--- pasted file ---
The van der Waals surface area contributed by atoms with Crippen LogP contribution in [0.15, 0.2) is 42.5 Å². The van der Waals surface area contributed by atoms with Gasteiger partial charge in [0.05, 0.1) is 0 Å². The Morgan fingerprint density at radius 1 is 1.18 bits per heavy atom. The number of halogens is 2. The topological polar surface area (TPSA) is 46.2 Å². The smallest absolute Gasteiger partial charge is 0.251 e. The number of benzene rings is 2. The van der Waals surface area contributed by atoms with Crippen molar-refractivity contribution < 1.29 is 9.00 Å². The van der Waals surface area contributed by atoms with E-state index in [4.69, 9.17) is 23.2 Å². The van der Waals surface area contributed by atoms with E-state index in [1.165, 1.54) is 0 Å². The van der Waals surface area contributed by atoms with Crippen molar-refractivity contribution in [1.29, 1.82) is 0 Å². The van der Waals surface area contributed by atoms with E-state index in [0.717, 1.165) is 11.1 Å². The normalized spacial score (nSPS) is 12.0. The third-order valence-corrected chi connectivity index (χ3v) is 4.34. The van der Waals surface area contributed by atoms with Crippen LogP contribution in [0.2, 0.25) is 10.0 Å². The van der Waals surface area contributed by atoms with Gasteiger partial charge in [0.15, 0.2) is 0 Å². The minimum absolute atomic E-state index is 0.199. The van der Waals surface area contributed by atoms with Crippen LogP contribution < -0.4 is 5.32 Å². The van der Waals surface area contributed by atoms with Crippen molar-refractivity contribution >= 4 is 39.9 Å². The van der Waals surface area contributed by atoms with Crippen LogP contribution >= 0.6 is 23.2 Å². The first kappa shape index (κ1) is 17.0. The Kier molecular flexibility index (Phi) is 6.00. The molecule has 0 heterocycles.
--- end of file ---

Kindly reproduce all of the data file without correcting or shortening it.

The van der Waals surface area contributed by atoms with Crippen LogP contribution in [0.15, 0.2) is 42.5 Å². The van der Waals surface area contributed by atoms with Gasteiger partial charge in [0.05, 0.1) is 0 Å². The Morgan fingerprint density at radius 1 is 1.18 bits per heavy atom. The number of halogens is 2. The topological polar surface area (TPSA) is 46.2 Å². The smallest absolute Gasteiger partial charge is 0.251 e. The number of benzene rings is 2. The van der Waals surface area contributed by atoms with Crippen molar-refractivity contribution < 1.29 is 9.00 Å². The van der Waals surface area contributed by atoms with E-state index in [4.69, 9.17) is 23.2 Å². The van der Waals surface area contributed by atoms with E-state index in [1.165, 1.54) is 0 Å². The van der Waals surface area contributed by atoms with Crippen molar-refractivity contribution in [1.29, 1.82) is 0 Å². The van der Waals surface area contributed by atoms with E-state index in [0.717, 1.165) is 11.1 Å². The normalized spacial score (nSPS) is 12.0. The third-order valence-corrected chi connectivity index (χ3v) is 4.34. The van der Waals surface area contributed by atoms with Crippen LogP contribution in [0.2, 0.25) is 10.0 Å². The van der Waals surface area contributed by atoms with Gasteiger partial charge in [0.15, 0.2) is 0 Å². The minimum absolute atomic E-state index is 0.199. The van der Waals surface area contributed by atoms with Crippen LogP contribution < -0.4 is 5.32 Å². The van der Waals surface area contributed by atoms with Crippen molar-refractivity contribution >= 4 is 39.9 Å². The van der Waals surface area contributed by atoms with Crippen LogP contribution >= 0.6 is 23.2 Å². The first kappa shape index (κ1) is 17.0. The Kier molecular flexibility index (Phi) is 6.00. The molecule has 0 heterocycles.